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Power Management IC - Assembly issues

JimQQ

Apr 18, 2024
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I use Nordic nPM1100 (BGA package) as power management at PCB boards, combining it with 3.7V Li-po batteries and unfortunatelly the malfunctions are very common. Short circuits are created very easily after hours of board's operation or affects the correct operation of other circuit's components. I suspect that the problem lies in its soldering, as its small size (2mm X 2mm) with many pins (25) makes it very difficult to solder it correctly.

Has anyone else used the same Power Management from Nordic before and faced the same problems?
If no, do you have any idea what can solve this problem?

Thank you
 

Delta Prime

Jul 29, 2020
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I suspect that the problem lies in its soldering, as its small size (2mm X 2mm) with many pins (25) makes it very difficult to solder it correctly.
Ball Grid Arrays do not develop shorts over time in the manufacturing process (shorts) bridges occur when extra solder paste is left between paste deposits. Bridges between connection points often result in shorts.
By the time it gets to you it goes through quality control and are thoroughly tested. The only way one can determine for certain if shorts, Bridges are created is for QC uses x-rays to view through the component itself and see solder connections
Only signing off on that particular PCB in the manufacturing process before it goes to calibration on the assembly line.
 

JimQQ

Apr 18, 2024
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Ball Grid Arrays do not develop shorts over time in the manufacturing process (shorts) bridges occur when extra solder paste is left between paste deposits. Bridges between connection points often result in shorts.
By the time it gets to you it goes through quality control and are thoroughly tested. The only way one can determine for certain if shorts, Bridges are created is for QC uses x-rays to view through the component itself and see solder connections
Only signing off on that particular PCB in the manufacturing process before it goes to calibration on the assembly line.
Thank you Delta Prime for your reply!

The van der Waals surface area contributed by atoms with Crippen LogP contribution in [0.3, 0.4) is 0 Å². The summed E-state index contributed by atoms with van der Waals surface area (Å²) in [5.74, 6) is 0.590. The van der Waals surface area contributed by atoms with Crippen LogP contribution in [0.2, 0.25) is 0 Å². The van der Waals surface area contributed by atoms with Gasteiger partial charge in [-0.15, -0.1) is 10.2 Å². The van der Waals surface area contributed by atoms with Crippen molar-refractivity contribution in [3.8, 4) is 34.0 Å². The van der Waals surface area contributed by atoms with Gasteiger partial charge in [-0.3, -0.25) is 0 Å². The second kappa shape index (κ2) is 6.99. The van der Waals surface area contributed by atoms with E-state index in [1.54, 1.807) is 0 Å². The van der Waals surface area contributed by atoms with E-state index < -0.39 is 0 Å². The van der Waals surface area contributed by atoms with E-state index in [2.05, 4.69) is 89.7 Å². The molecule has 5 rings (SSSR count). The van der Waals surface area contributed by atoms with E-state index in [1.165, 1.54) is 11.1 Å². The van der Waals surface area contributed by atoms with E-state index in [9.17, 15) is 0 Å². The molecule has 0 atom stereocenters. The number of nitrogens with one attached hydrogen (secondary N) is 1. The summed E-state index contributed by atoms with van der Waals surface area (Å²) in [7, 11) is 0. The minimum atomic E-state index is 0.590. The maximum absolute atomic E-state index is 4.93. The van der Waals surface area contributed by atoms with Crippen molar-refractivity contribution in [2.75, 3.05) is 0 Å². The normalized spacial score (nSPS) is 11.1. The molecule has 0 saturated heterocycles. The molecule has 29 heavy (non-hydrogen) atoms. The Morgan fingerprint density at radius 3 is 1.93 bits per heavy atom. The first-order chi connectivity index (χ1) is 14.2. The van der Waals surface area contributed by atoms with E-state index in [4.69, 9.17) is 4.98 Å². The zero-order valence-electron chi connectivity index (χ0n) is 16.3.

I have already used X-rays to see solder connections of the component and everything was ok.

To be more specific, the short circuits appeared at many points on the board after hours of operation, without knowing what's wrong. For this reason, I disassembled various parts on the board and the problem was solved when I desoldered the Power Management.
 

Delta Prime

Jul 29, 2020
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Your board may suffer from whiskers.
Excellent point. But one must acknowledge that tin whiskers cannot be stopped until we understand how they form in the first place.
With that said "Empirically" the thread starter had heated up the component to reflow the solder.
Giving credence to the fact that it may very well be tin whiskers. I'm just happy that my unit that I've used for 2 years has not suffered the same fate. ;)
 

JimQQ

Apr 18, 2024
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Thank you for the advice, I didn't know anything about this tin whiskers phenomenon. I made a research and I found out that tin whiskers need time to grow in contitions with enough temperature and humidity.
Since I faced this issue on the Power Manager within a few days after boards assembly, does it make sense that tin whiskers have had time to be created and caused that problem?
Also, can the whiskers be created during board's assembly through the machine that places the components?
 

Harald Kapp

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Nov 17, 2011
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does it make sense that tin whiskers have had time to be created and caused that problem?
The groth rate of whiskers depends on the environment (temperature, humidity, ...). If there are whiskers, you can see them with a bit of magnification.
can the whiskers be created during board's assembly through the machine that places the components?
To my knowledge: no.
 

Delta Prime

Jul 29, 2020
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I made a research and I found out that tin whiskers need time to grow in contitions with enough temperature and humidity
Also altitude, along with combinations of various alloys to suppress said whiskers but to no avail.Excellent subject for research and experimentation especially if you're into metallurgy.
Since I faced this issue on the Power Manager within a few days after boards assembly
I would look into the type of solder you're company purchased. If you notice this right after the production your either going to get a pat on the back & a 5 cent raise or you are going to be labeled a troublemaker.
 
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